Yesterday, on the national musicology list, an old friend at another institution posted a query about offering guidance to graduate students who are choosing their dissertation topics: is a popular music topic as good as a traditional topic as far as the job market is concerned? Are all specialties equal? I was one of the first in, and my perspective—as a prof at a state, non-Ivy League, problematically funded institution—was that one’s dissertation topic should be at least semi-mainstream, so as to send a variety of “I can help” messages (competence with traditional methodologies, language capability, period expertise, general usefulness for a variety of classes) to one’s potential employers. It would follow that popular music—including publications, research, etc.—makes a splendid secondary area: one can teach classes, reach students on a more immediate, elemental level, etc., but not so good, I suggested, as a primary area and dissertation topic.
While the results are beginning to even up a bit, the postings were initially running about a zillion to one against. (My first title for this post was “Taking a Beating.”) Musicology is musicology regardless of topic, study what you want, departments in Britain are really looking for people like this, I didn’t think anyone thought like this anymore, do what makes you happy. One would think that I’m a mouthpiece for the most traditional, reactionary, narrow, privileged, simplistic, steretoypical view of our discipline: only study Famous Classical Composers, only get a Ph.D. from a Famous Ivy-League Institution, and of course look down on popular music study as illegitimate. I, with my DMA (not Ph.D.), my own fringe interests in British Folk-Rock and Raga Rock, vernacular musics and their influence on art musics, my background in performance practices (an area which still inspires a certain amount of debate and snobbery), my various odd early professional episodes in which I was considered to be associated with the most progessive and speculative musicological fringe, my misery and outsider-ness when I was on the job market. (“He has the wrong degree!”) How, for pity’s sake, did I become The Man?
Here’s the irony, though: I’m getting lots of private support. Someone who can’t get a full-time gig and suspects the fringe disseration topic is at least in part responsible was very grateful, someone who has a research position in the classical music industry and knows what’s required thought I was right on, and scholars in Europe who observe the field there (and the differences between people who can be flexible in accepting teaching assignments and people who are overspecialized) see a lot of practicality in my position. The personal E-mails say: great contribution Jon, thanks, I was beginning to think I was crazy, and so on. The encouragement and empathy are nice, but why not post those opinions back to the list, publically? Would it hurt people’s future employment chances to advocate making themselves as valuable as possible to future employers? This reminds me of so many instances in my academic life where people mutter and complain but stay silent, and I stand up and say…the obvious, to an electrically charged silence, only to be patted on the back later. People like that I do it, they thank me, they laugh, and even years later they tell me about how wonderful it was. And they very rarely, or never, do the same.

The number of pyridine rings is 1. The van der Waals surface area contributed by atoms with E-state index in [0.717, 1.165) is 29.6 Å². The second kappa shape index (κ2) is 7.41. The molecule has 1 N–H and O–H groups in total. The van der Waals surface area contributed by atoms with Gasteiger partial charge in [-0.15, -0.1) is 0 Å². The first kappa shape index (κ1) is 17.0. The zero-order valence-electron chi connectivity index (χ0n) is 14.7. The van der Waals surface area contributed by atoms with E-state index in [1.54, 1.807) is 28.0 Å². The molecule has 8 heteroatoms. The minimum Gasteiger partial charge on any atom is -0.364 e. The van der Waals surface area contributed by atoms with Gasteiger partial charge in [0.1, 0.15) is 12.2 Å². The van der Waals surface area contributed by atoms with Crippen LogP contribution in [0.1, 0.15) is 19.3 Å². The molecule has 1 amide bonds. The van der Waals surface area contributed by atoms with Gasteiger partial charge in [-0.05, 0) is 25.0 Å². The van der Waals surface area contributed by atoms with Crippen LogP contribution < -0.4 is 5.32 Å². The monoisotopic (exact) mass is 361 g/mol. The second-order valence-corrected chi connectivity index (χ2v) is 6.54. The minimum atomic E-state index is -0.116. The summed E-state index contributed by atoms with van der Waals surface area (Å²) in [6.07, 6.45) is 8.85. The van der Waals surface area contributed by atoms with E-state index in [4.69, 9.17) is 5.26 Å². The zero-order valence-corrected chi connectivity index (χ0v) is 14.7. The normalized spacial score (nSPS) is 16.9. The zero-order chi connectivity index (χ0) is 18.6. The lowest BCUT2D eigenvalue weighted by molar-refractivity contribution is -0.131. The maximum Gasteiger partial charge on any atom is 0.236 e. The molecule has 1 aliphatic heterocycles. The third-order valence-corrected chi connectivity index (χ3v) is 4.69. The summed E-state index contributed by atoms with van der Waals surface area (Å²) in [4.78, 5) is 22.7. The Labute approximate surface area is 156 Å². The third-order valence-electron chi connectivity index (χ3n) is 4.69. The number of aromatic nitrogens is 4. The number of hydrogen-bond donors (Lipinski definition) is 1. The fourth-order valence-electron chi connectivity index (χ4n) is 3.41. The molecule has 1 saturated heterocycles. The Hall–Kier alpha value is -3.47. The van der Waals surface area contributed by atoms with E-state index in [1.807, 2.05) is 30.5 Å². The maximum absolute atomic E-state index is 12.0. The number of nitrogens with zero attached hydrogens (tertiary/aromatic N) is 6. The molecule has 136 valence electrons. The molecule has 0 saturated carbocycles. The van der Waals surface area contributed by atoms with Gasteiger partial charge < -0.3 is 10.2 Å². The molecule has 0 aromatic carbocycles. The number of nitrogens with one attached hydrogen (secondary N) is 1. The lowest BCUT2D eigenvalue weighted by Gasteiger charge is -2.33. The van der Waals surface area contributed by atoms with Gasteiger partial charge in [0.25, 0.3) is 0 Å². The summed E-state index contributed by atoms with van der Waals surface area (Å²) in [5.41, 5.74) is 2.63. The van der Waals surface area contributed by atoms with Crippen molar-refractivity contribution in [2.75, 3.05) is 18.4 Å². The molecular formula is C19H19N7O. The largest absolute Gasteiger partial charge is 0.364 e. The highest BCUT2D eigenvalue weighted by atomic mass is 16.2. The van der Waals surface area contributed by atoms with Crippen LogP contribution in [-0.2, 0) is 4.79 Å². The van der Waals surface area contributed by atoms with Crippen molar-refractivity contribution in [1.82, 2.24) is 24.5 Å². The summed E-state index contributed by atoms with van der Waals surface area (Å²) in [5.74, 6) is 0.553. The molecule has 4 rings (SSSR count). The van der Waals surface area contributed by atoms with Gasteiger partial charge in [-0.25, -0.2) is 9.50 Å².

I confess a bit of disappointment. Whether motivated by utopianism (all disciplines are or ought to be equal in the eyes of the Almighty, or the Almighty Discipline, or something) or PC reflexivity (obviously this is dissing popular musics; how dare you diss popular musics? Off with his head!), a philosophical stance loses credibility (to me at least) if everyone agrees with it, or is afraid to contradict it. Maybe I would feel better if I really were alone on this particular limb, but I’m not. It is that people’s unwillingness to go on the record (it’s only free speech if you use it, right?) about something this relatively benign is odd. To me at least, it is troubling.